If LSE shareholders accept the Swedish bid, they will own 18.5 percent of the enlarged OM Gruppen. The acquisition would boost OM's earnings in the first full year following completion, the bidder said, predicting cost savings of about £30 million a year within four years. London and Frankfurt earlier said their merger should generate "significant," but unspecified, savings.
OM stock rose 3 Swedish crowns, or less than 1 percent, to 428 crowns in Stockholm by midday Tuesday. The stock has more than doubled from 179 crowns at the end of 1999. OM said it planned to list its own shares in London after taking over the LSE.
Shares of the London Stock Exchange on Tuesday rose 375 pence, or 16 percent, to 2,725 pence.
Frankfurt to hit back?
Deutsche Boerse declined to make any immediate comment about the Swedish bid. Press reports Monday speculated Frankfurt would come up with an improved offer to prevent OM from snatching the LSE from under its nose.
The LSE is owned by its members, mainly stock brokerages, having changed its status to a joint stock company earlier this year. Trading in its shares, which are not listed on any public exchange, is conducted by blue-blooded London brokerage Cazenove. The Frankfurt Stock Exchange does not have shares but has said it is moving toward a listing.
The combined market value of all companies listed on the iX market, as at the end of 1999, would have been some $4.3 trillion, compared to $3.2 trillion for a combined London-Stockholm market.
According to 1999 data from the International Federation of Stock Exchanges, London's stock exchange had a total value of $2.86 trillion last year and Frankfurt's bourse had a global market capitalization of about $1.43 trillion. The value of stocks traded on the Stockholm stock market was $373 billion, making it the eighth-largest exchange in Europe.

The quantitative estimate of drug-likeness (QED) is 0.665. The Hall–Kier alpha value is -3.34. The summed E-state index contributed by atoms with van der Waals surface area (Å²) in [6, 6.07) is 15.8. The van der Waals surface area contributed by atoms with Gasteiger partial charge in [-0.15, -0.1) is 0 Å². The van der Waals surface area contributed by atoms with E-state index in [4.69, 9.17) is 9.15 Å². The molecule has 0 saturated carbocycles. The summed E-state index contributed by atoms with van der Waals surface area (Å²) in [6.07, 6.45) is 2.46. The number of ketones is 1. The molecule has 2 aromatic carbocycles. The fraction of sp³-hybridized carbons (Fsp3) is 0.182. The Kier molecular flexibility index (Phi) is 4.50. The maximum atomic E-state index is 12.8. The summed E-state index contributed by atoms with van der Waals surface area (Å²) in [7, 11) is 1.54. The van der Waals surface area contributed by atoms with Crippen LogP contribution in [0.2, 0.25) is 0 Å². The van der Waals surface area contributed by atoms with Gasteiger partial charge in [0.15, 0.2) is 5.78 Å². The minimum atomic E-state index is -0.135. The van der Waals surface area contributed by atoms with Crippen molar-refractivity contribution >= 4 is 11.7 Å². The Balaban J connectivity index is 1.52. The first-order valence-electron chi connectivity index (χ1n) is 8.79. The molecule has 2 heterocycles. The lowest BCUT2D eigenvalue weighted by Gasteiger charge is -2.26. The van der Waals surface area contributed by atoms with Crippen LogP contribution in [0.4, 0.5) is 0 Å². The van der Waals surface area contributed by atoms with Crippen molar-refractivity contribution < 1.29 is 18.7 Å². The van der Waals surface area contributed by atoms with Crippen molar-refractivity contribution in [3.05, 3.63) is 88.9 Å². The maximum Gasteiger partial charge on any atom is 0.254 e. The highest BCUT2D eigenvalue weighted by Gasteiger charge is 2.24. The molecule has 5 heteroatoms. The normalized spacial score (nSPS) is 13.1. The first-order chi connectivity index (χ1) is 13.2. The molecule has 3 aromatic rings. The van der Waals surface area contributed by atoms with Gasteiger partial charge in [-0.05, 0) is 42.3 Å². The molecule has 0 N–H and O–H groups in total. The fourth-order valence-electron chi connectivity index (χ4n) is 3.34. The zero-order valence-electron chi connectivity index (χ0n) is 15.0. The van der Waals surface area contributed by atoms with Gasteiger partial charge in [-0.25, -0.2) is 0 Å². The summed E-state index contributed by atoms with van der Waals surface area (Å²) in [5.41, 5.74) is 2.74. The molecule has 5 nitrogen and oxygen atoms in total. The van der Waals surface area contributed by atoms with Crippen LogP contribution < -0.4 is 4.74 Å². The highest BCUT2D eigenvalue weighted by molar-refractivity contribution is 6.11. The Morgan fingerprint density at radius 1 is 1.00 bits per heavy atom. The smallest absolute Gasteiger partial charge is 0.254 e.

Nasdaq waiting in the wings?
Almost from the moment the iX deal was announced, the proposal has faced criticism in both Germany and Britain. In the U.K., the most vocal opponents have been small brokerages that are fearful they would lose out under the proposed new structure.
"In the end, the [London] shareholders will not be unified and the Deutsche Boerse deal will fall apart or at least be delayed," said Merita's Grenmark.
The London and Frankfurt exchanges have said they plan to form a transatlantic alliance with the Nasdaq market in the United States once their deal is done. The three have held out the possibility of a full-blown merger down the road. The LSE and the Deutsche Boerse also said the exchanges in Milan and Madrid had showed interest in joining iX at a later date.
Grenmark said the Stockholm bid could serve as a spur for other exchanges - such as the Nasdaq - to come forward with bids for the LSE.
"There might be others coming into this bidding fight, but we will need to see interest from the LSE shareholders first," said Grenmark.
The London-Frankfurt merger needs the approval of holders of at least 75 percent of LSE shares. Current rules prevent any single shareholder from owning more than 4.9 percent of the exchange, thereby making it easier for dissenting shareholders to block the merger.